One of the mysteries of the English language finally explained.
1with infinitive Pleased or willing under the circumstances.‘the traveller was fain to proceed’
- ‘He held out his hand watching me, but I fain to think that I would still question myself, pulled away.’’
2with infinitive Compelled by the circumstances; obliged.‘he was fain to acknowledge that the agreement was sacrosanct’
- ‘This functionary, however well disposed to my friend, could not altogether conceal his chagrin at the turn which affairs had taken, and was fain to indulge in a sarcasm or two about the propriety of every person minding his own business.’
- ‘If you would grant but my request, I then most surely should be blest; But if you treat me with disdain, To hang myself I now would fain; Then pray consent and make me thine, To save from death your Valentine.’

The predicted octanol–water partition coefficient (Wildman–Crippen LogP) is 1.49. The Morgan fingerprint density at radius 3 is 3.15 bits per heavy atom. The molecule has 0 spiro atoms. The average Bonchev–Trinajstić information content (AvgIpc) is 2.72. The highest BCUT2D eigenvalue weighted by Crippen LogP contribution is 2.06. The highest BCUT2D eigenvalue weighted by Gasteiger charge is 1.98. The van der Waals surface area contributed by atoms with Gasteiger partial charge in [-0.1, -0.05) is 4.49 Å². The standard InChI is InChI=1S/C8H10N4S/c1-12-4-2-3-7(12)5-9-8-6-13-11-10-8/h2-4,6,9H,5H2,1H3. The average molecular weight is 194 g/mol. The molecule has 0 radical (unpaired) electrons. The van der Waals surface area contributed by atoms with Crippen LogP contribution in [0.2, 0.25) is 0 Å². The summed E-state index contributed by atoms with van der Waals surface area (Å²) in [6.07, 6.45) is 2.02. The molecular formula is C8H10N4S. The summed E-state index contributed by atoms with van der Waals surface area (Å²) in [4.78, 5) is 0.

- ‘In Smith's Discourse of the Commonweal, a maker of caps is made to say: ‘I am fain to give my journeymen twopence in a day more than I was wont to do, and yet they say they cannot sufficiently live thereon.’
Gladly.‘I am weary and would fain get a little rest’
with pleasure, happily, cheerfullyView synonyms
- ‘And I fain would think that this world of ours is a good world after all.’
- ‘With such a comrade, such a friend, I fain would walk till journeys end,’
- ‘‘Depend upon it that, rude and careless as I am, I would fain practice the yoga faithfully,’ he writes.’
- ‘There was something else which she would fain have said, and she stabbed with her finger into the air in the direction of the Doctor's [i.e. her stepfather's room], but a fresh convulsion seized her and choked her words.’
- ‘I would fain be friends with you, for their sake.’
Old English fægen ‘happy, well pleased’, of Germanic origin, from a base meaning ‘rejoice’; related to fawn.
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